Following the nitric acid treatment and the appropriate washing, all samples were first analyzed for chemical changes with respect to the time in strong acid medium, using a Perkin-Elmer “Spectrum” FTIR spectrometer with an attenuated total reflectance (ATR) attachment. The spectra were obtained at 20 scans and a resolution of 4 cm−1. Two test specimens were used for each case. The samples were then subjected to thermal analysis using a Perkin-Elmer DSC-7 in order to establish the changes of the thermodynamic variables during treatment in a strong acid medium. Each sample of approximately 8 mg was first heated from room temperature to 180°C at 10°C/min, held there for 2 min, and then cooled down to room temperature at 10°C/min, all under nitrogen atmosphere. In order to study any change in the crystalline morphology, either due to the acid treatment or to the inclusion of nanoparticles, XRD was performed in a Siemens D5000 (25 mA, 35 kV) using CuKa X-ray radiation, at 0.6 degrees/min from 1 to 35 degrees. Finally, the samples were subjected to thermal analysis using a Shimadzu TGA-50 analyzer for studies of the thermal degradation, from room temperature to 400°C, at a heating rate of 10°C/min, under air atmosphere.
A gel permeation chromatograph GPC V-2000, with a refraction index detector and “styragel” columns, was used to determine the evolution of molecular weight and molecular weight distribution with respect to the time of treatment in the strong acid medium. Samples for GPC analysis were first dissolved in trichlorobenzene and then run at 140°C, at a flow rate of 1 mL/min.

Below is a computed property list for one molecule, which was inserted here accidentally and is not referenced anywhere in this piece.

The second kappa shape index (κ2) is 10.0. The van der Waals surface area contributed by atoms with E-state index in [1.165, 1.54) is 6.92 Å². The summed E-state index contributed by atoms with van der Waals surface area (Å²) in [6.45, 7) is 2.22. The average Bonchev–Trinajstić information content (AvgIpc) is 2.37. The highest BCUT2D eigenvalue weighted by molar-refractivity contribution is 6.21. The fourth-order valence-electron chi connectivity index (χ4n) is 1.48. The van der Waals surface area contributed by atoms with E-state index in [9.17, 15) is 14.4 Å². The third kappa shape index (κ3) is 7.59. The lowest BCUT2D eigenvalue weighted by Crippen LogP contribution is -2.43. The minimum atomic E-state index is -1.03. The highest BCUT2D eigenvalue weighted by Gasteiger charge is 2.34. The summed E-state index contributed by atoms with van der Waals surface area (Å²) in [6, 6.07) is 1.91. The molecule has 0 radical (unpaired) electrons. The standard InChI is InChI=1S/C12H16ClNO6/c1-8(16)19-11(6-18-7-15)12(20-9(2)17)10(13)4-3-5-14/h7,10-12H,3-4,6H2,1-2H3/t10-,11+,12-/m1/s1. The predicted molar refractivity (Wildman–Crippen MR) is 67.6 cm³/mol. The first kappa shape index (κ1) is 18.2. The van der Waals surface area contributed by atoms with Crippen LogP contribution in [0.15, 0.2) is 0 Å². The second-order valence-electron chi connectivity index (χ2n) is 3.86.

3. Results and Discussion
Figure 1 shows the TGA results of the pure PP and the PP compositions with 0.05 wt% LiBe, CNTs, or CNFs, with zero hours of immersion in nitric acid. It can be observed that up to ~220°C, all 4 samples remain unaltered; but thereafter, the decomposition first occurs in the pure PP, followed by the nucleated compositions; the CNFs and CNTs compounds decompose at the highest temperatures, as shown in Table 1.
These results corroborate the enhanced thermal and chemical stability of the nucleated compositions. This enhanced stability is related to the crystalline structures produced in PP, in the presence of nucleating agents. Miltner et al. and Assouline et al. [19, 20] reported the nucleating ability of carbon nanoparticles and observed that these particles generate polymorphism in PP as well as transcrystallinity in the vicinity of CNTs. It is assumed that this greater molecular order hinders the oxidation of PP.